As Paul teaches, in some sense, Christians are “dead to the law”. (cf. Gal 2:19) Thomas Boston insightfully described how the legalistic Christian can sometimes be haunted by “the ghost of the dead husband, the law, as a covenant of works”2Fisher, Marrow, 176. which makes demands, commands, threats, and frightens them. What may shock some readers is Boston’s assertion that the Lord allows this to happen for the good of believers in order to bring about “correction, trial, and exercise of faith”.3 Ibid.

Following Boston’s insights, Ferguson recognizes Paul’s similar use of a marriage metaphor in Romans. (cf. Rom 7:1-6). Ferguson then carries this imagery further and describes a believer as someone with a finished “old marriage to the law”. Lack of assurance can come when believers are “haunted by the memory of the former husband” and the only remedy is “to live in the awareness that the new husband (Christ) abounds in more grace than the abusive husband did in condemnation”. (pg. 122)


It’s been said that the goal of the gospel minister should be to comfort the afflicted and afflict the comfortable. How does one fully receive and rest on Christ as Lord and Savior? When has a believer fallen into lawlessness, more technically known as antinomianism? When have they fallen into legalism? Is the gospel the balanced position, with antinomianism and legalism as opposite extremes? Are they on opposite ends of a spectrum?

Sinclair Ferguson brings pastoral concern, historical and systematic theology, and most importantly scripture to bear on these questions. This is easily one of the most edifying and important theological books in the past 10 years.


  • “The gospel never overthrows God’s law for the simple reason that both the law and the gospel are expressions of God’s grace.” (pg. 88)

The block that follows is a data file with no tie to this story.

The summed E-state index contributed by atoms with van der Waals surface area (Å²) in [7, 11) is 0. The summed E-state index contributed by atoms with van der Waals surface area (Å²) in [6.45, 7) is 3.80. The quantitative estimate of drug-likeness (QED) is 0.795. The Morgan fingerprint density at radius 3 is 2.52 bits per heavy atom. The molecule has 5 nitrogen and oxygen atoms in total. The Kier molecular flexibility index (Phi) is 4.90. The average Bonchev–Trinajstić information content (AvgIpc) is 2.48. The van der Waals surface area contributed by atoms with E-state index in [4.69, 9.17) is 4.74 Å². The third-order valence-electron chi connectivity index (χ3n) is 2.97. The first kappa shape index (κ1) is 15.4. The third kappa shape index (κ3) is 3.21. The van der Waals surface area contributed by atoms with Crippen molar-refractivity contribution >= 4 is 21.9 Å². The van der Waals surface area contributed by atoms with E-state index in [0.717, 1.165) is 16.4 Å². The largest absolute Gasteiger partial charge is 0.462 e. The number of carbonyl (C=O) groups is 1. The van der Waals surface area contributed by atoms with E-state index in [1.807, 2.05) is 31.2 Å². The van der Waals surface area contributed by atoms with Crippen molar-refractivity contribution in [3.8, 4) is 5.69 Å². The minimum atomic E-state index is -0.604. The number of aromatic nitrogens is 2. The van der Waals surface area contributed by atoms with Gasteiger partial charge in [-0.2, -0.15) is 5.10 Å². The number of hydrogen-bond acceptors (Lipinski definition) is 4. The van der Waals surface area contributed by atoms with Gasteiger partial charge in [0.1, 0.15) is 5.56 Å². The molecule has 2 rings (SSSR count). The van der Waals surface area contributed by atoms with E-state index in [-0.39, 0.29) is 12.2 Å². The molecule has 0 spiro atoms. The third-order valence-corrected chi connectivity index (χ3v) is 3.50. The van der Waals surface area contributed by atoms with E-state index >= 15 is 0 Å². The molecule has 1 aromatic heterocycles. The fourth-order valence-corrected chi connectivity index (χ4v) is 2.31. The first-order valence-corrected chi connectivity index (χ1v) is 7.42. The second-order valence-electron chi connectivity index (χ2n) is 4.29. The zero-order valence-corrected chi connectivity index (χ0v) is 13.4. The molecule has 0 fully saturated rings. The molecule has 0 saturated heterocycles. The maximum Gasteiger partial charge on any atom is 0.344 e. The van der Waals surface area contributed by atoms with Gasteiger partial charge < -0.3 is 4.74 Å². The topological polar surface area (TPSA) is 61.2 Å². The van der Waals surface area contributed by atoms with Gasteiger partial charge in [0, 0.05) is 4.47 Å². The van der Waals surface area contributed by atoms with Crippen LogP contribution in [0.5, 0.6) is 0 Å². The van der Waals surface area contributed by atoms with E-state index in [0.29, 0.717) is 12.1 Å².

• “The Bible is an extended narrative of God’s grace from start to finish.” (pg. 90) 
  • “(Satan) knows he cannot destroy the salvation of God’s people; but he is bent, indeed hell-bent –as he was in Eden—on destroying our peace, liberty, and joy in God.” (pg. 133) 
  • “At root then antinomianism separates God’s law from God’s person, and grace from the union with Christ in which the law is written in the heart.” (pg. 154)
By | 2018-03-18T22:39:15+00:00 March 18th, 2018|

Orthodoxy Book Review

Orthodoxy Book Review


by G.K. Chesterson
Length: Approximately 6 hours. To read (180 pages)
TCB Rating:
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Book Overview

The Christian faith is true, rational, and very old. In Orthodoxy, G.K. Chesterton winsomely engages worldviews that deny the supernatural. Orthodoxy is a highly quotable apologetic for Christian theism.

Who Should Read This Book?

This book is for any Christian who wants to be familiar with the classic works of apologetics. It would also make for a fun read by anyone who loves the way a skilled writer can use a clever turn of phrase or witty comeback to make their point. There are a few historical and cultural references that may be unfamiliar to modern readers, but they are not the focus of the book and should not be too much of a distraction.

Orthodoxy Book Review 1


The American theologian Thomas Oden told the story of the moment he began his journey out of theological liberalism into what he would later call “Classic Christianity”. Ironically enough, Oden was studying under a Jewish scholar named Will Herberg. Herberg told Oden he should learn his own religious tradition as a Christian. He explained that Oden would never be a great theologian until he read and learned from “the great minds” of the historic Christian religious tradition, a tradition that Oden did not actually know well enough to reject.1Thomas Oden, A Change of Heart: A Personal and Theological Memoir (Downers Grove: InterVarsity Press, 2014), 136.

In an earlier time and context, G.K. Chesterton (1874-1936) had a similar experience to Thomas Oden’s. His journey lead him from various forms of skepticism about the Christian faith into affirming what he identified as Christian orthodoxy. Chesterton was a well-known writer of plays, mysteries, journalism, and later theology in Great Brittan. It is clear that Chesterton’s experiences prepared him for writing Orthodoxy.

Orthodoxy is mainly an extended, free flowing defense of Christian super-naturalism against the competing worldviews like materialism, pessimism, and nihilism. Chesterton tells us that his purpose in writing Orthodoxy was to assert that “the central Christian theology (sufficiently summarized in the Apostles’ Creed) is the best root of energy and sound ethics” (pg. 5). In other words, Chesterton went looking for what makes the best sense of life and discovered that it was Christianity.